Sinusitis is an inflammation (swelling) of the mucous membranes that line the sinus cavities. This can interfere with normal sinus drainage and cause increased mucus production. Untreated and prolonged sinus inflammation can lead to infection and increased symptoms. To understand sinusitis, it is critical to also understand the sinuses themselves.
Health experts estimate that 37 million Americans are affected by sinusitis every year-and spend nearly $6 billion annually on the costs of battling it. Sinusitis is usually more uncomfortable than dangerous, but in very rare cases, infection can spread from the sinuses to the bones or even the brain.
Acute sinusitis often goes away in a few weeks, either on its own or after treatment with antibiotics, decongestants, or washing out the nose with salt water. If sinusitis lasts less than four weeks, it is considered acute sinusitis. However, for many people, sinusitis is a chronic problem. For these people, longer-term medicines or even surgery may be necessary.
Sinuses are a part of the upper respiratory system. Adults and older children have four groups of sinus cavities (maxillary, ethmoid, frontal and sphenoid) located within the bones surrounding the nose. Very young children have small sinus passages and cavities rather than fully formed sinuses. Under normal daily conditions, the sinuses produce up to 1.5 liters of mucus per day. Allergy, infection or environmental triggers may increase mucus production or change the characteristics of the mucus in the nose and cause symptoms. Each sinus cavity has an opening into the nose to allow for drainage of this mucus. Therefore, anything that causes swelling in the nose may lead to obstruction or blockage of the sinuses leading to infection and more sinus problems. To work properly, the sinuses need adequate mucus drainage and a functioning immune system to fight off infections and inflammation.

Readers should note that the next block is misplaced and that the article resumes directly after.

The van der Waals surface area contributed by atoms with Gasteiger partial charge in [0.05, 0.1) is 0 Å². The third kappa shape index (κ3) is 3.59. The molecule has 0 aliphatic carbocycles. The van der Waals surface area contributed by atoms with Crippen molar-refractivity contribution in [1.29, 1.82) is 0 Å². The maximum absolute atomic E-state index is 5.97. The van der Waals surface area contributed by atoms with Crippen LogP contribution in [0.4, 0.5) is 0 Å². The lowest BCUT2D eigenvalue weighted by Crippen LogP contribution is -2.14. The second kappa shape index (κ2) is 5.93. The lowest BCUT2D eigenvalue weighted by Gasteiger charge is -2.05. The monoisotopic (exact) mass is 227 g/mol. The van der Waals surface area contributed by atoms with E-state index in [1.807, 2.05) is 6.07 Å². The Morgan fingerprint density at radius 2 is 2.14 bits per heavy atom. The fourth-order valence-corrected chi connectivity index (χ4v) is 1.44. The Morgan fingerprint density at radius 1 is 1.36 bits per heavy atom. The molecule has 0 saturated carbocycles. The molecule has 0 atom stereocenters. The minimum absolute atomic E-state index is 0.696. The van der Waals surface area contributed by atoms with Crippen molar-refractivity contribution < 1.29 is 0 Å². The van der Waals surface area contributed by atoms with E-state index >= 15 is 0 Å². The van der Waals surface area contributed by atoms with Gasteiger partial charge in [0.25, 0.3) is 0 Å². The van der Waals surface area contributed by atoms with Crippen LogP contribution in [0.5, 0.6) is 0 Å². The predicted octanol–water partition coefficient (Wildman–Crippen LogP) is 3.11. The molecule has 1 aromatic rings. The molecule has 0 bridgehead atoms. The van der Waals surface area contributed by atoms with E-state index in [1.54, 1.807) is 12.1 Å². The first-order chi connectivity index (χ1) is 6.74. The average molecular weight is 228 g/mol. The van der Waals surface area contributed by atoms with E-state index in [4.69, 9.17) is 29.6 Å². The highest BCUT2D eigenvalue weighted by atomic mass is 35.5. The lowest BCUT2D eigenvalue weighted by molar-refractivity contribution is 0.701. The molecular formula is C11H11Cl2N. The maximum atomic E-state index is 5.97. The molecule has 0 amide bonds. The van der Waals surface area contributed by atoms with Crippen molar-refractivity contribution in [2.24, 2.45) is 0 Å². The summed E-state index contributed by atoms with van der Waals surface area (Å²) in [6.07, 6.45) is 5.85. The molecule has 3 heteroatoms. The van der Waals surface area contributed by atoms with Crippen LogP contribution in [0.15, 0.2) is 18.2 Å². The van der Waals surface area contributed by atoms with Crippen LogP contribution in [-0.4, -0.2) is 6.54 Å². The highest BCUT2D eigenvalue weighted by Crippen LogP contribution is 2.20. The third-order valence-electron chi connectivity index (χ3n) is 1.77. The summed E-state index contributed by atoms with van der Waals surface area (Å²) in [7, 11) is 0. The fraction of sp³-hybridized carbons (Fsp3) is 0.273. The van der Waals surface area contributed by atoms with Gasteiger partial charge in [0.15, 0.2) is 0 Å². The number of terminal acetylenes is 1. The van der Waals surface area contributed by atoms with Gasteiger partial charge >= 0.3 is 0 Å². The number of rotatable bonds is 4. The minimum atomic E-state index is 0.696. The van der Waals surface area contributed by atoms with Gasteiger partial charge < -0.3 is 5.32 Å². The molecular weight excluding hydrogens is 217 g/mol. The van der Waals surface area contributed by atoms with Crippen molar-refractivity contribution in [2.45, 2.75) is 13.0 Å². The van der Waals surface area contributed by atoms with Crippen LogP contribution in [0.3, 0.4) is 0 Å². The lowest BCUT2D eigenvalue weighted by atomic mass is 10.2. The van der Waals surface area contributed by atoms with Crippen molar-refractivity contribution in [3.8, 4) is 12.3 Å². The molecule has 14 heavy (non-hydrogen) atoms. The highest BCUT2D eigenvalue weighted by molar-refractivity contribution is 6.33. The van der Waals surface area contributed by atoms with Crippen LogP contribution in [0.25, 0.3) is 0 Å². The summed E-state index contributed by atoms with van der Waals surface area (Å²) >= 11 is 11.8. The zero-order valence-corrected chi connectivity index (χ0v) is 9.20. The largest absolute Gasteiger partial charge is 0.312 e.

National Jewish Health experts provided information on this topic for use on the U.S. News & World Report website.
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